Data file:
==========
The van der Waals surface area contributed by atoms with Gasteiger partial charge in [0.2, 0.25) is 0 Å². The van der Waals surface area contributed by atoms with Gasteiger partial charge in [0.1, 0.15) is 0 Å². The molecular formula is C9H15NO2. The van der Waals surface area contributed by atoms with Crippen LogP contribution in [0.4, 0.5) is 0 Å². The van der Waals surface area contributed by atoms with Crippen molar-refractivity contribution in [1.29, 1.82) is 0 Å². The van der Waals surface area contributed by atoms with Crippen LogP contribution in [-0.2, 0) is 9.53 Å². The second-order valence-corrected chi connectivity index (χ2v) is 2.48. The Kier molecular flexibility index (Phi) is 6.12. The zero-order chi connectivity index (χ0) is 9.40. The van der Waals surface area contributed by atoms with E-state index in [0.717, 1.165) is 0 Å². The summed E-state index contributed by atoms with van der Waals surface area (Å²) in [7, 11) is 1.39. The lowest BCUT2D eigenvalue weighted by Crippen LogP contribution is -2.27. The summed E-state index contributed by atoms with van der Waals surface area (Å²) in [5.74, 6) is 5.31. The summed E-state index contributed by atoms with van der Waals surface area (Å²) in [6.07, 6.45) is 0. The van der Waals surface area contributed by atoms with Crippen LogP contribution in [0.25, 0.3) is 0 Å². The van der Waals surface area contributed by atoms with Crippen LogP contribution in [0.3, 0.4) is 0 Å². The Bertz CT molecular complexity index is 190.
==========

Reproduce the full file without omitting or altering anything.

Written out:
The van der Waals surface area contributed by atoms with Gasteiger partial charge in [0.2, 0.25) is 0 Å². The van der Waals surface area contributed by atoms with Gasteiger partial charge in [0.1, 0.15) is 0 Å². The molecular formula is C9H15NO2. The van der Waals surface area contributed by atoms with Crippen LogP contribution in [0.4, 0.5) is 0 Å². The van der Waals surface area contributed by atoms with Crippen molar-refractivity contribution in [1.29, 1.82) is 0 Å². The van der Waals surface area contributed by atoms with Crippen LogP contribution in [-0.2, 0) is 9.53 Å². The second-order valence-corrected chi connectivity index (χ2v) is 2.48. The Kier molecular flexibility index (Phi) is 6.12. The zero-order chi connectivity index (χ0) is 9.40. The van der Waals surface area contributed by atoms with E-state index in [0.717, 1.165) is 0 Å². The summed E-state index contributed by atoms with van der Waals surface area (Å²) in [7, 11) is 1.39. The lowest BCUT2D eigenvalue weighted by Crippen LogP contribution is -2.27. The summed E-state index contributed by atoms with van der Waals surface area (Å²) in [5.74, 6) is 5.31. The summed E-state index contributed by atoms with van der Waals surface area (Å²) in [6.07, 6.45) is 0. The van der Waals surface area contributed by atoms with Crippen LogP contribution in [0.25, 0.3) is 0 Å². The van der Waals surface area contributed by atoms with Crippen LogP contribution in [0.3, 0.4) is 0 Å². The Bertz CT molecular complexity index is 190.